Moderna (MRNA -0.91%) was the first to begin human trials of a coronavirus vaccine back in March. The clinical-stage biotech company delighted investors when it announced encouraging data from phase 1, quickly moved on to phase 2, and promised to start phase 3 in July. As a result, the stock has climbed more than 200% since the March market crash.
While Moderna remains a front-runner in the race to develop a vaccine for COVID-19, the illness caused by the novel coronavirus, the company has fallen into the shadow of big pharma. I'm referring to AstraZeneca (AZN -0.19%), which had been a rather quiet participant in the COVID-19 vaccine playing field until announcing its candidate was about to enter a late-stage trial -- ahead of Moderna. But is AstraZeneca really ahead in this race, and if so, what exactly does that mean for Moderna?
AstraZeneca entered the vaccine race in late April when it partnered with the University of Oxford. Researchers there had already been working on a candidate, and also in April, started human trials. At about this time, Moderna's phase 1 trial was well under way.
A phase 2/3 trial
In May, Moderna reported encouraging interim results and began dosing the first participants in a phase 2 trial. Most recently, the company said a phase 3 trial with 30,000 participants would begin in July. As for the AstraZeneca candidate, researchers in May began recruiting volunteers for a phase 2/3 trial. A design that combines both phases usually speeds up the trial through efficiencies in dosing or other areas. Though the use of the combination trial has helped AstraZeneca gain ground -- and may help it spring ahead eventually -- for the moment, it's fair to say both companies are neck and neck in the clinical testing timeline.
Funding is a different story. AstraZeneca has an advantage when it comes to funding through Operation Warp Speed, a U.S. government effort to help bring a COVID-19 vaccine to market by January. The Department of Health and Human Services granted Moderna as much as $483 million for the development of its vaccine, then a month later offered a whopping $1.2 billion to AstraZeneca. Both remain front-runners, according to the government's list of top candidates.
Two billion doses
Manufacturing capacity is another AstraZeneca strength. The company promises two billion doses, while Moderna said a collaboration with Lonza will allow it to produce one billion doses per year. And finally, AstraZeneca is taking steps to assure the widespread use of its vaccine. Supply agreements don't represent a financial gain for the pharmaceutical company since it has pledged to supply the vaccine without taking a profit during the pandemic. Still, the efforts can help it establish its vaccine as the market leader. The company struck a deal with Europe's Inclusive Vaccines Alliance to supply 400 million doses as of the end of the year. AstraZeneca also signed similar deals in the U.S., U.K., and India.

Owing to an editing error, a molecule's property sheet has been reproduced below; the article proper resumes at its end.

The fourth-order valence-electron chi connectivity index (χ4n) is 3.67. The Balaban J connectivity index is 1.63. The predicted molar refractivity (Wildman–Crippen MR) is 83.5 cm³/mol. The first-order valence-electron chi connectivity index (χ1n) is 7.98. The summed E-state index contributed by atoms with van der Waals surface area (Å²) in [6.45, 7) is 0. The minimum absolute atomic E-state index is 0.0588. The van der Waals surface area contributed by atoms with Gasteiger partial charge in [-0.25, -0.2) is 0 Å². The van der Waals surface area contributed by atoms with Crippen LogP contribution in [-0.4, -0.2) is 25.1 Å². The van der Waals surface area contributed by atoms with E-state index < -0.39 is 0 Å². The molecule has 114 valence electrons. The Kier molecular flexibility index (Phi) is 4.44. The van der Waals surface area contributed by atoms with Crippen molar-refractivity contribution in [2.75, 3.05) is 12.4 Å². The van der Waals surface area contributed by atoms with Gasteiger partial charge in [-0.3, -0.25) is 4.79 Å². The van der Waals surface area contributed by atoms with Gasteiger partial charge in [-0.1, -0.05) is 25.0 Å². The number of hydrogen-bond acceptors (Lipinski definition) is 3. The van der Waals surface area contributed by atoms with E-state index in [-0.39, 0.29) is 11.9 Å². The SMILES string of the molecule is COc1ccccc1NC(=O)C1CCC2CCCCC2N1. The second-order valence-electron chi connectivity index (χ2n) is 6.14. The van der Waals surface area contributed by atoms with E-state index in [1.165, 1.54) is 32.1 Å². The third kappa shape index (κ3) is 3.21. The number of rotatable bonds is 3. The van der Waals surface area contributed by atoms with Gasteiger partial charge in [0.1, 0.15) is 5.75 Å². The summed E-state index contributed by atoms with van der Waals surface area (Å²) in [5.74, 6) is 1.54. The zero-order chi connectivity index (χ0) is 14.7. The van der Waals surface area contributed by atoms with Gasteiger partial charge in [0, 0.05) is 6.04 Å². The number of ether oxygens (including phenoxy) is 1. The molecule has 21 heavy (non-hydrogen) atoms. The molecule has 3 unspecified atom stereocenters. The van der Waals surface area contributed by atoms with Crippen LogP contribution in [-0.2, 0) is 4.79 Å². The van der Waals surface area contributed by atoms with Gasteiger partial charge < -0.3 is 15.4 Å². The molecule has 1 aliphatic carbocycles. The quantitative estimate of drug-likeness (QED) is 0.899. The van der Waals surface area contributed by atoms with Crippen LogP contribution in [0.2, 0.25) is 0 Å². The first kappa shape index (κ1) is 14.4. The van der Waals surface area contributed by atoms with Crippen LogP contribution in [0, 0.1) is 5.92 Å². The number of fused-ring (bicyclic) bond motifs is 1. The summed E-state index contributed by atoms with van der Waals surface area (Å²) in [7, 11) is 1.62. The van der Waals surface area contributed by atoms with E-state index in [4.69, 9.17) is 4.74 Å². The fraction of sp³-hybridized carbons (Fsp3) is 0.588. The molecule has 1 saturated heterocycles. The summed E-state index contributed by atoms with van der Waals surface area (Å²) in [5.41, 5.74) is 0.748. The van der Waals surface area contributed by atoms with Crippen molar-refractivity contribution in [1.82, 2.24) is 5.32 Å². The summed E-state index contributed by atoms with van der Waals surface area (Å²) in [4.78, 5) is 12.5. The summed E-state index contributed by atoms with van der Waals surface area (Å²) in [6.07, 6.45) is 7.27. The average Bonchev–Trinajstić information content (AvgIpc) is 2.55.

When it comes to commercialization time frames, comments by AstraZeneca and Moderna teams indicate they may be on track to meet the Operation Warp Speed goal. Oxford researchers say "the best-case scenario" would be the availability of phase 3 efficacy results in the fall. And Moderna says it is on schedule to deliver doses by 2021.
Though AstraZeneca might be a slight step ahead in certain areas, the key point clearly will be late-stage testing of the vaccine candidates themselves. Anything can happen in a clinical trial, so AstraZeneca and Moderna still face risks. Inefficacy, safety issues, and other problems can throw a program off track in an instant.
What would an AstraZeneca win mean for Moderna?
But let's imagine that AstraZeneca's trials proceed smoothly and this big pharma company wins the vaccine race. What would that mean for Moderna? It's likely Moderna's shares would suffer, as investors are counting on this biotech company to reach the finish line first.
But if Moderna steps past the finish line soon afterward, I think there are more stock gains ahead, mainly because successful development of this vaccine shows the company's method of using messenger RNA to instruct the body to protect itself works in humans. Moderna's entire pipeline is built around this technology, so an initial victory could be significant. Also, there is the idea that considering the depth of the COVID-19 pandemic, the world surely will need more than one vaccine. So there is room for AstraZeneca, Moderna, and others in the space.
Still, if Moderna doesn't arrive at the finish line first, the pace of share gains may slow considerably. For a stock performance anything like what we saw from March through June, Moderna will have to assure its lead in the race to develop a COVID-19 vaccine.